Jazz putting their pieces together
For a guy who's won more than 1,000 games as an NBA coach,
"Anybody could coach these guys," Sloan said of his current Jazz team, which appears destined to become the 18th playoff club in his 21 years in Utah. "They're good people, they work hard in practice and they do the right thing. It boils down to people and how they work and how they respect their job. You always have a chance to win if you get good people who try to do their job. I don't think it's coaching."
It's hard to disagree with a man who ranks fourth on the all-time wins list, but the fact that the Jazz are within sight of the Western Conference's No. 2 seed is a reflection of what could be some of the best coaching of Sloan's career. Injuries, lineup changes, a typically tough conference schedule and sad off-the-court news for Sloan and the Jazz -- all those factors have made life complicated for a team that came within two victories of the conference finals last season.
"Our guys have played pretty hard trying to win some ball games," Sloan said. "We've lost some games we should have won and won some games we should have lost, but they've shown a lot of desire."
Utah is finally hitting its stride, but it took a while because of injuries to top players. Stars
The Jazz have benefited from a home-heavy schedule; eight of the victories in the streak have come at EnergySolutions Arena (where they are 52-7 since Jan. 1, 2008), and Sunday's win at Toronto to open a five-game trip improved their road record to only 12-17. But Utah is also playing with more grit on defense, an acknowledged weakness that Sloan said is his responsibility.
"Taking bad shots has been one of the things that causes us to not play good defense a lot of the time," Sloan said. "And since pretty much all of our guys are offensive thinkers to start with, they sometimes have a tendency to take some bad shots and not cover the other end of the floor."
Though Sloan's just-do-your-job demeanor leaves the impression of inflexibility, he isn't as stuck in the old ways as presumed.
"The last couple of years he's changed a lot," said Kirilenko, who has famously battled Sloan in the past over his role. "He can be diplomatic on some days. He tries to involve the players a little bit more [in his decision-making] and explain things a little more. He's still a tough coach with his own philosophy, but he's shown he can adjust and joke a little bit."
That likely hasn't been easy to do over the past few weeks. Jazz owner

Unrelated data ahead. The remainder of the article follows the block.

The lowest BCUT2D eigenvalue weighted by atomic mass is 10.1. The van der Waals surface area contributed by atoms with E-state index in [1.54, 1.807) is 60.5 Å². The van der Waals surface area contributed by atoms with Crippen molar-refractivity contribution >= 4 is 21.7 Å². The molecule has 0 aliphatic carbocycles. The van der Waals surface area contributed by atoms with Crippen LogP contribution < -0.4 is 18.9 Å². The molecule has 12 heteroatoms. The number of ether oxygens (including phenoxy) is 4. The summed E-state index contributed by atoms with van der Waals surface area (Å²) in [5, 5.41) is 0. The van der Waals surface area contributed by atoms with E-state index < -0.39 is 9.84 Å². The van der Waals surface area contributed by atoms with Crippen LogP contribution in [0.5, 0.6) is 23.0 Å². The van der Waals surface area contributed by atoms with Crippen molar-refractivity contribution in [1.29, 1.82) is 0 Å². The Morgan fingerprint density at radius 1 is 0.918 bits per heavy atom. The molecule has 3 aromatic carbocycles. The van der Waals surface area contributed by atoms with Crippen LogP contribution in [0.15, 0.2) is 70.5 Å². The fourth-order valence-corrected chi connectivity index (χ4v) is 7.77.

"It's not just about me," Sloan said in explaining how he has kept focused on the season. "My life was around those guys, but [my players] have their own lives in basketball. ... So it's about our players and our coaches.
"There's a lot to learn as you go forward. Each game is an experience sometimes. There's always something that players aren't familiar with or things you are trying to get across to them. That's part of the coaching process."
"He's a jump shooter who he still has the ability to create his own shot, although he's not a guy they want probing and dribbling the ball all over the floor. With West,
"Defensively, you feel for him [as a 6-foot-3, 180-pound player defending shooting guards]. He can guard on the ball and he's active away from the ball, which allows him to come up with steals and force bad passes. He reads the floor very well and takes advantage of guys who get careless with the basketball. He's able to rip at guys and grab guys and make big men who aren't strong with the basketball uncomfortable. He isn't afraid to battle a bigger player or harass him or make him work to get a spot. That will be important in the playoffs, when there's no question teams will look to try to take advantage if Cleveland goes with the [small] two-guard combination of Williams and West."
• "Getting up in the morning kind of stinks."
• "The hugging that goes on beyond the game makes me want to puke."
• "With Boris, it's always a cat-and-mouse game. He knows a lot, so you have to find ways to motivate him, almost trick him into what you want him to do sometimes."
MIT hosted the third